Egyptian Land Crocodile
Green Woman (Primavera)
Oracle Tree
Barn Owl
Eve & Apple Tree
Palm Tree Tango
Tree of Hope & Despair
Tree of Hope & Despair
Hanging Man

Hagen home page || missionCREEP.com

Tree Carpet Project

Photos of the Tree Carpet at Boulder in March '02.

Introduction by Susan Hagen

After admiring it in passing many times, one day in 1997 I was astounded by a certain Persian tree carpet in the collection of the Philadelphia Museum of Art. This epiphany occurred at about the same time that I had started to study some historical books on gardens, Medieval botanicals and natural histories, and Persian miniatures and carpets. The image of a flying carpet, a portable paradise, had also been lingering somewhere in the back of my mind for a while. The Persian tree carpet seemed to tie it all together for me, and, in particular, the strong emphasis on trees in this paradise coincided remarkably with my interest in trees and wood. I immediately began the project with a series of tree/human sculptures. The use of wood, not only as the material, but as the subject of my sculpture had also begun to fascinate me. I should mention that wood sculpture has been my primary medium since 1983.

So I began to work interpretively with the PMA Persian tree carpet as a framework for a three-dimensional projection of a contemporary garden of earthly delights. The carpet provides a schematic plan for the installation, a guiding and ordering framework. The goal of my project is to create an installation of sculptural woodcarvings growing upward from the schematic carpet, not as a strictly literal progression, but as a personal and organic growth process. It will contain carved animals and plants, along with allegorical figures of trees and humans. The symmetry of the Persian tree carpet as well as the geometric-organic forms are two of the formal devices that I plan to use to connect the carvings with the bases and/or floor. These sculptures explore the idea of the garden of earthly delight, using various species of trees combined with human attributes, in a landscape of flora and fauna. This is an interpretive program, aiming to represent a three-dimensional projection of the tree carpet, translated into my own language of symbols.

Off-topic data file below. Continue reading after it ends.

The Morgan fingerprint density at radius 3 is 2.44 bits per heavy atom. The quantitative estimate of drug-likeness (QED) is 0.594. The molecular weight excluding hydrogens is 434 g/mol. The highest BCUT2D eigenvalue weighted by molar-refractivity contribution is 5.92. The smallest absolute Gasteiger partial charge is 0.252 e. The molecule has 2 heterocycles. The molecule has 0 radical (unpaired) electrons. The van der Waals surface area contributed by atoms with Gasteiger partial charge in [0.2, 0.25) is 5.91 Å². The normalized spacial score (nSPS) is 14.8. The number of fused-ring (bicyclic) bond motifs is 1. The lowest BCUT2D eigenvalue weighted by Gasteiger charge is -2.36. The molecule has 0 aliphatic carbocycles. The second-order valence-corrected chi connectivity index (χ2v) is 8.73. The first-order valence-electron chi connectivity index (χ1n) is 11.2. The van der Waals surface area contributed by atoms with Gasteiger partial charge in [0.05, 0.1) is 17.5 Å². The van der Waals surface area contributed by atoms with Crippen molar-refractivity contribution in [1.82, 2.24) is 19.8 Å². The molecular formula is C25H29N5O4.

The idea behind the project is the incorporation of sculptural objects into an articulated architectural context; the way sculptures were fully integrated into a medieval European cathedral. I plan to construct a large theatrical and architectural installation and incorporate both carved and painted components into it. The installation will guide the viewer through the gallery space using constructed elements, which are painted to heighten the emotional content of the exhibition. My desire is to create a fully articulated three-dimensional experience for the viewer, while drawing him/her into the unfolding of the theme in a drama of growth and transformation.

Many of the ideas in the Tree Carpet Project grew out of my ongoing artistic concerns. I'm interested reinterpreting traditional mythological and religious subjects through the eyes of a woman in contemporary America. My work over the past few years explores these themes using quirky narratives combining animals, plant life, humans and the divine. My sculptures aim to show the essential rootedness and spiritual connectedness of human beings to the world we live. Animal, plant, and human forms are interwoven, interdependent and firmly based on the earth. The Tree Carpet Project uses personal and symbolic narratives to articulate ideas about mortality and the spirit.

Photos of the Tree Carpet at Boulder in March '02.

Email: hagen@missioncreep.com.

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Hagen home page || missionCREEP.com

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